The worst part of the process is that both moderate and conservative members of the GOP caused the bill to fail by defecting. According to CNBC’s reporting, 34 Republicans defected. There are only 29 members in the House Freedom Caucus which means at least 5 moderates would have voted against the bill. Numerically, the plan may have been close to succeeding, but philosophically it didn’t come close since both sides didn’t support it. When legislation is passed in a bipartisan manner, those on the far right and far left can oppose it because there’s a large margin of error. That’s not the case when only one party is trying to get a bill passed. This is a strong signal that the factions within the GOP will have a tough time cooperating on future legislation. It’s also a signal that leadership doesn’t have control over its members.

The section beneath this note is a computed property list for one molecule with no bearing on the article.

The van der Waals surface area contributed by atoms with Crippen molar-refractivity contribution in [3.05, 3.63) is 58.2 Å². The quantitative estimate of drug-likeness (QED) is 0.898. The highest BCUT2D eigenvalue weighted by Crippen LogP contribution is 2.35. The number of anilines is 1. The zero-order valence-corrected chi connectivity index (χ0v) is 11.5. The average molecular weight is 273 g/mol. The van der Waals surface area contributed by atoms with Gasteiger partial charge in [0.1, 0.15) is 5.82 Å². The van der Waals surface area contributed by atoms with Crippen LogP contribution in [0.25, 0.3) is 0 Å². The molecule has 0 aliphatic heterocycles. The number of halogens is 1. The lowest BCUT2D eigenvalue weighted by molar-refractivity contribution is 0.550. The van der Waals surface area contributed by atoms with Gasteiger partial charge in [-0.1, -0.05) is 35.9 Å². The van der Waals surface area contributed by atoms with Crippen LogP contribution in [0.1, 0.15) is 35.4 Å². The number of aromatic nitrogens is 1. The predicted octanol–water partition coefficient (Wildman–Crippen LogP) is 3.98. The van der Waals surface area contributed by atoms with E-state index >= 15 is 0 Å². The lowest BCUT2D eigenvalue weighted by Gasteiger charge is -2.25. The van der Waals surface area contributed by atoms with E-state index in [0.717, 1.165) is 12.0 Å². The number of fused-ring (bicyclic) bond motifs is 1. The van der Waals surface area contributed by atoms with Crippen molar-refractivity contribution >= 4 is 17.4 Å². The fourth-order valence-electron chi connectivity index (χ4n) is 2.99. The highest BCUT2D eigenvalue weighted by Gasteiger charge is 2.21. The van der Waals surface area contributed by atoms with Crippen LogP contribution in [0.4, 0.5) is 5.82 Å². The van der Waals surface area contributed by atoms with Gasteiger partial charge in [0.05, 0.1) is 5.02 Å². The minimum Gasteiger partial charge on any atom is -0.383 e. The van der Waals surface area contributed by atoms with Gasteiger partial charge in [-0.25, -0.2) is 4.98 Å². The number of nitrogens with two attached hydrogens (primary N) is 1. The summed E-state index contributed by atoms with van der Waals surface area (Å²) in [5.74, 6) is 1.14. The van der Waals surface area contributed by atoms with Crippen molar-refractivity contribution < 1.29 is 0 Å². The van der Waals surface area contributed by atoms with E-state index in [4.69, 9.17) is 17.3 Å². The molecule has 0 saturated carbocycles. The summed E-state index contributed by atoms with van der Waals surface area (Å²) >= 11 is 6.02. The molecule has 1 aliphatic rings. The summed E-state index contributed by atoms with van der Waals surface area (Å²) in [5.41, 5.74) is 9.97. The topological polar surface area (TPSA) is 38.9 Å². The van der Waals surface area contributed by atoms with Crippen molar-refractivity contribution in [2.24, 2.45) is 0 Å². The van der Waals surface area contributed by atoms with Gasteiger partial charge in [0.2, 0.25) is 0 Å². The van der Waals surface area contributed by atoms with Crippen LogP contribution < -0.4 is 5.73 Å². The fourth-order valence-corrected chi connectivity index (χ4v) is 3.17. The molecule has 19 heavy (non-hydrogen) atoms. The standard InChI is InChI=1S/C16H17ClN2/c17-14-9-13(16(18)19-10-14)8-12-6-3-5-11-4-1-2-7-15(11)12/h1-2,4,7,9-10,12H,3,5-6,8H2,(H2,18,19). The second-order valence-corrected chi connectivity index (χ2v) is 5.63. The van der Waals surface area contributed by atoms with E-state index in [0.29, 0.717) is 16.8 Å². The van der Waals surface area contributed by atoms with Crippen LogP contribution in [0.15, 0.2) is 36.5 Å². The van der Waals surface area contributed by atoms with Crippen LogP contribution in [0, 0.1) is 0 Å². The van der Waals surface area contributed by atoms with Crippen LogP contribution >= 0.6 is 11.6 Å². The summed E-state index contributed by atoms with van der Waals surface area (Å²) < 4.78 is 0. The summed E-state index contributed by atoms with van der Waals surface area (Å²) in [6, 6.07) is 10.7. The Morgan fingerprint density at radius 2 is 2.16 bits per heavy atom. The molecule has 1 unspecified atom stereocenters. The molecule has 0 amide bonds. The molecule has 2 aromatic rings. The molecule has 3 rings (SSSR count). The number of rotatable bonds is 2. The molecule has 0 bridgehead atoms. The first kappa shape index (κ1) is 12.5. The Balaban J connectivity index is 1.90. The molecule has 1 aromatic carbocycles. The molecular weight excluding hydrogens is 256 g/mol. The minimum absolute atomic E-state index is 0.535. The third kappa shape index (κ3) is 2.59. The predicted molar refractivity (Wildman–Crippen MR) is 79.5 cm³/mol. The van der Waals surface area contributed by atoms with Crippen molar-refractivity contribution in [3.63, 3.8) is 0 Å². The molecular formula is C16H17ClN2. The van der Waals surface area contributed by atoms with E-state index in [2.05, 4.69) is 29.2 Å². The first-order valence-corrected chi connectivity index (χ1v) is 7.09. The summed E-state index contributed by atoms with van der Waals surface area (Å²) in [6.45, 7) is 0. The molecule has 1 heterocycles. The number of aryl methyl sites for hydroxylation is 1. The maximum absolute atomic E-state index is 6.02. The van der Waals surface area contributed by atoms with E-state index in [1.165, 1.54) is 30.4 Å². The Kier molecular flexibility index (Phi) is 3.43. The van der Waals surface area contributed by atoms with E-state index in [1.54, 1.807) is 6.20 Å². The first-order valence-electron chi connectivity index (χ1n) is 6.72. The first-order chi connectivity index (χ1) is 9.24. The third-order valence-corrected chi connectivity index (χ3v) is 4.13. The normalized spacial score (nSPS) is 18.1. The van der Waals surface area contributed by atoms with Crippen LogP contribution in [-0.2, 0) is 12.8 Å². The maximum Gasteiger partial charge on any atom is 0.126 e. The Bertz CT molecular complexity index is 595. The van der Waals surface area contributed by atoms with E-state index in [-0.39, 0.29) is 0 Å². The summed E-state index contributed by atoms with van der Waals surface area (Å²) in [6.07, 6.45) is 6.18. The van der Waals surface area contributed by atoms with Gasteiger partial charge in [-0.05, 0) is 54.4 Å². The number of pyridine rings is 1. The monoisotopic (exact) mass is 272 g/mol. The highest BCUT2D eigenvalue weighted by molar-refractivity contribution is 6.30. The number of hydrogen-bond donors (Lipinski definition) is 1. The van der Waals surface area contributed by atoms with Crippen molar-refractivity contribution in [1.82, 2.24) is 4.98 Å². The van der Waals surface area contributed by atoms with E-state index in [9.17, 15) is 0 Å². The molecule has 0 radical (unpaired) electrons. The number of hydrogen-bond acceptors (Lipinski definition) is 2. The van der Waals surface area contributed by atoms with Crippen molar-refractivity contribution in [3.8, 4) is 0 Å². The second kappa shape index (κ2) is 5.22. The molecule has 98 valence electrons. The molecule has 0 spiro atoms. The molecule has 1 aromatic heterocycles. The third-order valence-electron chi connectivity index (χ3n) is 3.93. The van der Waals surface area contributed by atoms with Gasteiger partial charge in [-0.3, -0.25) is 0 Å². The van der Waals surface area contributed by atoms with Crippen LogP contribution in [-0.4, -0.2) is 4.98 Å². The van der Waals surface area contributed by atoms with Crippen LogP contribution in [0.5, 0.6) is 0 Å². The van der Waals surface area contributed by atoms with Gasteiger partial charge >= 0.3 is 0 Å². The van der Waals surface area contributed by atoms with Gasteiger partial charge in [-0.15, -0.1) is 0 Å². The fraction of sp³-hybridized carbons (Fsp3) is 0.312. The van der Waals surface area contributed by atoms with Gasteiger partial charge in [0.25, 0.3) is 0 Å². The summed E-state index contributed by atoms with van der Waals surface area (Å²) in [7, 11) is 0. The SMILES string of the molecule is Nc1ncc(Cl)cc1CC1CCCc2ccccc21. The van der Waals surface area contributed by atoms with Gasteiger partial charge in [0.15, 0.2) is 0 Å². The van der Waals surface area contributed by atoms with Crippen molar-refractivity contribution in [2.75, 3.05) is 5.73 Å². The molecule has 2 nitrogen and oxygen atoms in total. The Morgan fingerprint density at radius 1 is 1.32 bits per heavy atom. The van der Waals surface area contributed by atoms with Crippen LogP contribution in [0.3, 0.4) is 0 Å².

To clarify, there was another tweak made to Ryancare in a last ditch effort to get it passed. The minimum insurance requirements of Obamacare were eliminated. This was a part of Rand Paul’s plan. The CBO didn’t have a chance to score the plan’s changes. The problem with the bill was that when it was unveiled, it was unpopular in Congress. This led many conservatives to campaign against it. Even though amendments were made to garner more support for it, starting out on the wrong foot meant it was doomed before it could gain momentum. It was also rushed for no reason. The process was fast-tracked, but then never came to the floor to be voted on. That description is a perfect summary of this situation. It was like driving full-speed into a wall.